6. Note that the main results of the paper obtained under mutual migration between two identical jurisdictions – those results in Sects. 2 and 3 and most subsections of Sect. 5—still hold when \(G_{1} \;{\text{and}}\;G_{2}\) are publicly-provided “public” goods (with an appropriate interpretation of functions \(g_{1}\) and \(g_{2}\)). This is the case because the number of residents in each jurisdiction remains constant after the process of mutual migration. Nevertheless, the results obtained under one-directional migration in Sect. 4 may be subject to considerable modifications when publicly-provided goods are non-rival “public” goods instead of “private” goods. This qualification also applies to Sect. 5.4 where mutual migration is endogenous.

  7. In Sect. 5, we consider a more general lifetime utility function \(u(c_{1} ,G_{1} ) + v(c_{2} ,G_{2} )\), where the standard time-separability is maintained, but the private consumption and the publicly-provided good in the same period are allowed to be non-separable.

  8. In Sect. 5, we consider a more general situation where \(G_{1}^{A}\) is durable with various degrees.

  9. Note that emphasizing the investment nature of \(G_{2}^{A}\) and incorporating both \(G_{1}^{A}\) and \(G_{2}^{A}\) as two separate components of government spending in period 1 is a distinctive feature of this paper that allows us to obtain results that are not obtainable in some earlier studies. For example, Schultz and Sjostrom (2001) combine \(G_{1}^{A}\) and \(G_{2}^{A}\) into a single government spending in period 1, which prevents them from getting the opposite comparative statics results for \(G_{1}^{A}\) and \(G_{2}^{A}\) with respect to an increase in migration intensity, as well as the optimal differential treatments of \(G_{1}^{A}\) and \(G_{2}^{A}\), regarding the use of debt financing, in the implementation of the first-best allocation.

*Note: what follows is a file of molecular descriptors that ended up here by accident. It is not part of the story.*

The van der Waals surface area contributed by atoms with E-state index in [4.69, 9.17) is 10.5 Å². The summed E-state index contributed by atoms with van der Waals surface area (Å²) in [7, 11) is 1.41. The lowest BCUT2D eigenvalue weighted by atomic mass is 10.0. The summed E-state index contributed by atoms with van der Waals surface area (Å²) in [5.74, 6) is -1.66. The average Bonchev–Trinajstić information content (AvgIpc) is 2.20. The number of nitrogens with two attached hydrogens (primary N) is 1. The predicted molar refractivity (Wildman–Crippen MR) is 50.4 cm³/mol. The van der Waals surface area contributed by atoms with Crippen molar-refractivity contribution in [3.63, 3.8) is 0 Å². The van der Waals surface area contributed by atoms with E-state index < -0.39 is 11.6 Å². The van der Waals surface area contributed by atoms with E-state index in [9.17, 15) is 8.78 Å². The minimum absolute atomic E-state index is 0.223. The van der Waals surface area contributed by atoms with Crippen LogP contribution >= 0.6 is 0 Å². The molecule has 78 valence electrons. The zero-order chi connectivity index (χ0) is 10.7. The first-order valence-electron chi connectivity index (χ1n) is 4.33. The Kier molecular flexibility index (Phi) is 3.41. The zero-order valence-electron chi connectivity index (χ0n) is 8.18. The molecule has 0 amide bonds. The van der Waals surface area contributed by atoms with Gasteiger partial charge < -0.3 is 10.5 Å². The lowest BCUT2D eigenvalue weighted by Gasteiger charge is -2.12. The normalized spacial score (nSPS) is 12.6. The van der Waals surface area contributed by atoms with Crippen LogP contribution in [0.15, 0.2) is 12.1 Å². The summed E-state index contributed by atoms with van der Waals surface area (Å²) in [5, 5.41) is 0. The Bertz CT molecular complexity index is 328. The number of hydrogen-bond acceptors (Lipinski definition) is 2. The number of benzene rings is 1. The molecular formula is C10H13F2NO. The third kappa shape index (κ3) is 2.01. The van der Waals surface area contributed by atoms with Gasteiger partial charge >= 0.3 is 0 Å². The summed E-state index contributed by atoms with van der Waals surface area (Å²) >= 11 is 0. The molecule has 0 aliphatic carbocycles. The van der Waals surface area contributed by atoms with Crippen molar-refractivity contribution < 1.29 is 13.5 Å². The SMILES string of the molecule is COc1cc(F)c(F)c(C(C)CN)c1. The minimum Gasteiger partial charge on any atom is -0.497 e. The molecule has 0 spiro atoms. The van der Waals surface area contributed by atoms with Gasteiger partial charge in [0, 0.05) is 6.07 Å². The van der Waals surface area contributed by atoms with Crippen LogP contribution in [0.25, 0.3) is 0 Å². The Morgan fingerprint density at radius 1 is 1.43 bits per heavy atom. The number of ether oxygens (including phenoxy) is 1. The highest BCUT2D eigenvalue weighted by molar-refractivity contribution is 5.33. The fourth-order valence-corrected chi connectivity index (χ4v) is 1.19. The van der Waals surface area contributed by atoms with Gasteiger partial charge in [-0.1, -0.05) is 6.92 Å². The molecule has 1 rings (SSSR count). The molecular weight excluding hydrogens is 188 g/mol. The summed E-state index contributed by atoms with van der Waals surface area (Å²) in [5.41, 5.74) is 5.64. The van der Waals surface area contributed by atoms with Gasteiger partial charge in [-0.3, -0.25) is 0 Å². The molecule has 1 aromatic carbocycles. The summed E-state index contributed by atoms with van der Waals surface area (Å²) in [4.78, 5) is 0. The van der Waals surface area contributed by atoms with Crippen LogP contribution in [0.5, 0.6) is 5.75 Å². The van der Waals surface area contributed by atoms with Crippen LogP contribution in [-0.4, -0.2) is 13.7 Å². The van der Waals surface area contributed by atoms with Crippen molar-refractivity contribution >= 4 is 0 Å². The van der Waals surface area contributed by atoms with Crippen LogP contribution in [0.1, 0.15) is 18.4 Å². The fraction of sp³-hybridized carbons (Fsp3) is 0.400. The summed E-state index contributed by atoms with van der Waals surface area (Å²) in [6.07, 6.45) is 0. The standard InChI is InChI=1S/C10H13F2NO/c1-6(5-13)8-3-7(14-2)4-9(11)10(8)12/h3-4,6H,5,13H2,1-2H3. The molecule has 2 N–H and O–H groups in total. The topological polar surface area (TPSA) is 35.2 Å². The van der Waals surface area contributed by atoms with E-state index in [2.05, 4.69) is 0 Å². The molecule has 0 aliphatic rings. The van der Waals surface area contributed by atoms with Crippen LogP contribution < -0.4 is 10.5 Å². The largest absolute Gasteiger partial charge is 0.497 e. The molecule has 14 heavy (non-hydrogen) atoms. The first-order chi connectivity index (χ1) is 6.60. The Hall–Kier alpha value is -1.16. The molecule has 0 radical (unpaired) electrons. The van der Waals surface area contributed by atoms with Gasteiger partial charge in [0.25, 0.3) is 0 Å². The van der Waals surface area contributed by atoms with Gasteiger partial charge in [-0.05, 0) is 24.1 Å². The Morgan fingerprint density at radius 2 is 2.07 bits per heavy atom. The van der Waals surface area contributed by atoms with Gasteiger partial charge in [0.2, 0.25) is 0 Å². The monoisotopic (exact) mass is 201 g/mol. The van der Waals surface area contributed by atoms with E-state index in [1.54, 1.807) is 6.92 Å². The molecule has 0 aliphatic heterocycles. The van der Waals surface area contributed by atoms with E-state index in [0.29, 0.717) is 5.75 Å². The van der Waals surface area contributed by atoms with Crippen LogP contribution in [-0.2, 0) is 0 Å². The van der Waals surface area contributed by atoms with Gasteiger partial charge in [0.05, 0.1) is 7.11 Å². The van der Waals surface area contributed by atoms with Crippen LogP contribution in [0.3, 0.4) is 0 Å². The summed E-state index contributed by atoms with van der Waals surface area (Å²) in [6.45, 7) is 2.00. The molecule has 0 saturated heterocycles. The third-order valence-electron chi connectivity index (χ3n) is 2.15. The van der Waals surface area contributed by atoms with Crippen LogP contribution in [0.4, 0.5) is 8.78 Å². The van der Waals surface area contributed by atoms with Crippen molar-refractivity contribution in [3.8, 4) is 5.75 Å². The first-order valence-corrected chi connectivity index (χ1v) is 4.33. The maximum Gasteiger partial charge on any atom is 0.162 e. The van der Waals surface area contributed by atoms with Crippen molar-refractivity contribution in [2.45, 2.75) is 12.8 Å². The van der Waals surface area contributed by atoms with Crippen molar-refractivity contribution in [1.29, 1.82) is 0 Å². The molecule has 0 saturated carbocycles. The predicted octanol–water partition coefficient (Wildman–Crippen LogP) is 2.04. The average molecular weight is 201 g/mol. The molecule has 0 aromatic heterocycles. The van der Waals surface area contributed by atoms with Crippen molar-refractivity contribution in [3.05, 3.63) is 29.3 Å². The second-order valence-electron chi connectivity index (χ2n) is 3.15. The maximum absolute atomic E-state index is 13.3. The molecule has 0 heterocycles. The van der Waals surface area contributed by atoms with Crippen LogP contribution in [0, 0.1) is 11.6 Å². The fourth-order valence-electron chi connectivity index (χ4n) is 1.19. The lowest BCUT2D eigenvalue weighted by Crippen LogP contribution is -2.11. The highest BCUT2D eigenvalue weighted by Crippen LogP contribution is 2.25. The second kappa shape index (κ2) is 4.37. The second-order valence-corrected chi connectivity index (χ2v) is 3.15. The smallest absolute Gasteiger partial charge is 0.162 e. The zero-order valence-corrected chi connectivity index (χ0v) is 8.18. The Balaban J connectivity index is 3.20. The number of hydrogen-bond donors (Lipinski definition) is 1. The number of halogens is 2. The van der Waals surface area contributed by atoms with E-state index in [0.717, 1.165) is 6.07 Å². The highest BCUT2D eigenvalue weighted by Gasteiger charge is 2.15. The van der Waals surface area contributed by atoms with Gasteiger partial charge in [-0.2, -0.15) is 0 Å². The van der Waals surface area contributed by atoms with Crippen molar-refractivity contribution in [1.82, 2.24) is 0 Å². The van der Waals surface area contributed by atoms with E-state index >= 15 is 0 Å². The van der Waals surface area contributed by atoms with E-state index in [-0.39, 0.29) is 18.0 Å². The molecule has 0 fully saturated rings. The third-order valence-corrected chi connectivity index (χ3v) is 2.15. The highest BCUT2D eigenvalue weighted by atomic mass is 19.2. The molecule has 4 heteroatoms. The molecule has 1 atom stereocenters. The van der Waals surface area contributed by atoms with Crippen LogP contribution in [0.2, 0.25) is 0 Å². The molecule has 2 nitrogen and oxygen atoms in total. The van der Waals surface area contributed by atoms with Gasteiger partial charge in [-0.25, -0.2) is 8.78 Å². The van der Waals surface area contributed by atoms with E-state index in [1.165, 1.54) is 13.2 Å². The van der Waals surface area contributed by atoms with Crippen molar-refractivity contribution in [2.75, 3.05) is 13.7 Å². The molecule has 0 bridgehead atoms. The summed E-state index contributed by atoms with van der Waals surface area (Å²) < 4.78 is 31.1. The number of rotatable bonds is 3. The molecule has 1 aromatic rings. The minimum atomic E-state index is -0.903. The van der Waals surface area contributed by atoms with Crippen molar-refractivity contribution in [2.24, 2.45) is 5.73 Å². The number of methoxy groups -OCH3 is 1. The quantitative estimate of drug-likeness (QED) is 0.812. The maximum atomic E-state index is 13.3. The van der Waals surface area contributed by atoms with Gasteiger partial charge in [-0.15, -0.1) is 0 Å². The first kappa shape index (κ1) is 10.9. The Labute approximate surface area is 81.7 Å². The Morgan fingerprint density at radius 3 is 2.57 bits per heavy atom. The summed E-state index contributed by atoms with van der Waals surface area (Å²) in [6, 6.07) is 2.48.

10. In Sect. 5, we relax this assumption to allow some share of one jurisdiction’s debt to be held by residents of the other jurisdiction. It is shown that the symmetric Nash equilibrium is characterized by the same set of conditions regardless of how much cross-jurisdiction debt holding is allowed.

  11. In Sect. 5, we allow the probability of migrating to another jurisdiction to be a function of both the difference in the level of publicly-provided goods in period 2 and the difference in the debt level between the two jurisdictions. We show that the comparative statics results on the symmetric Nash equilibrium are qualitatively the same as those obtained in this section.

  12. By maximizing the expected lifetime utility of the representative individual, we effectively assume that a regional government’s objective is to maximize the welfare of its original residents (the natives), regardless of where they end up later in life. This is consistent with the modeling assumption in this paper that all the fiscal decisions in a region are made in the first period. An alternative regional goal is to maximize the welfare of its current/future residents, regardless of their origin. In some sense, the former regional goal is from a “public choice/voting” perspective, whereas the latter regional goal is from a “benevolent government” perspective. See Cremer and Pestieau (2004) for a discussion of alternative regional objectives when labor is mobile. Leite-Monteiro (1997) and Dai et al. (2019a) also adopt maximizing the natives’ welfare as a regional government’s objective.